Report: 6% of infants develop birth defects when mother has Zika
MelissaJenco, News Content Editor
Roughly 6% of infants or fetuses in the U.S. developed Zika-related birth defects
when their mothers had Zika virus infection during pregnancy, according to a new report.
The authors, who included experts from the Centers for Disease Control and Prevention
(CDC), said the findings highlight the importance of protecting pregnant women from the infection and testing those who may have been exposed as well as their babies.
Researchers used data from the U.S. Zika Pregnancy Registry to analyze pregnancy outcomes
for women with possible Zika infection reported in the continental U.S. and Hawaii
from Jan. 15 to Sept. 22. Among 442 completed pregnancies, 26 fetuses or infants (6%)
had a Zika-related birth defect — 21 among the live births and five among the pregnancy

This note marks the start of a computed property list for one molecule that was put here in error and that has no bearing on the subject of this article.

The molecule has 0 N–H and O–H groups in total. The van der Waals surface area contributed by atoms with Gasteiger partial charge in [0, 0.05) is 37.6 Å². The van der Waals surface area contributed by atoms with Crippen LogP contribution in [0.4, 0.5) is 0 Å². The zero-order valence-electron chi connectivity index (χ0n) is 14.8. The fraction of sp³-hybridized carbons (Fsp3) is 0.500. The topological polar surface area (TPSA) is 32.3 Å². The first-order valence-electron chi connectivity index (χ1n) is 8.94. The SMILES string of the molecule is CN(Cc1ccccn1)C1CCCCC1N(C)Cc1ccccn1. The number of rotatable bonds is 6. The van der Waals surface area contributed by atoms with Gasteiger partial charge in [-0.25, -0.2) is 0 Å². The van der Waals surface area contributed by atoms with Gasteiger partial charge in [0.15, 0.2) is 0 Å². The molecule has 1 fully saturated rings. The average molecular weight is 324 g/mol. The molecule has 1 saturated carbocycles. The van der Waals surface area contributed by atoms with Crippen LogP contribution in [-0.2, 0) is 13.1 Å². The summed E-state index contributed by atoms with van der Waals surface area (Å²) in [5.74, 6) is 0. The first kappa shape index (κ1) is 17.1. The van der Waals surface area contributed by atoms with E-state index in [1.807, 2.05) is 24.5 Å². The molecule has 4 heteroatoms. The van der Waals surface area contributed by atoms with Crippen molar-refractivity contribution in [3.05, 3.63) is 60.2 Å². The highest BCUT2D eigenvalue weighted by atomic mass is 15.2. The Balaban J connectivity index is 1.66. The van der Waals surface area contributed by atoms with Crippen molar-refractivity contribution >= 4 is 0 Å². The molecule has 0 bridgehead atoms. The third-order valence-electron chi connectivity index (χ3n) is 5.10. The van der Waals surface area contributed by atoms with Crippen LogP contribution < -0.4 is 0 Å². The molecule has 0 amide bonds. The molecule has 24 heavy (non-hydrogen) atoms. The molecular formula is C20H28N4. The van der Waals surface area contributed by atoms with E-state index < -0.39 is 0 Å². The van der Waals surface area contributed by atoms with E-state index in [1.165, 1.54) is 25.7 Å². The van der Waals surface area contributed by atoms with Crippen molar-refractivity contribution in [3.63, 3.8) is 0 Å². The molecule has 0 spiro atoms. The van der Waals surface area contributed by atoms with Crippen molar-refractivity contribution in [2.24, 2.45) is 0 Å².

Roughly 4% of all exposed infants and fetuses were diagnosed with microcephaly, the birth defect that sparked initial concern about the virus earlier this year.
The microcephaly rate far surpassed the typical rate of 0.07% when Zika is not involved.
The rate of birth defects was the same regardless of whether the mother was symptomatic,
according to the report. However, the team found exposure in early pregnancy to be
especially concerning. About 11% of fetuses and infants had a birth defect when their
mother was exposed exclusively in the first trimester.
All of the mothers’ Zika infections were determined to be travel-related. Among the
women whose children developed birth defects, the exposure could be traced back to
Barbados, Belize, Brazil, Colombia, Dominican Republic, El Salvador, Guatemala, Haiti,
Honduras, Mexico, Republic of Marshall Islands and Venezuela.
“The findings in this report emphasize the need for pregnant women to avoid travel
to areas with active Zika virus transmission and consistently and correctly use condoms
to prevent sexual transmission throughout pregnancy if their partner has recently
traveled to an area of active Zika virus transmission,” authors wrote.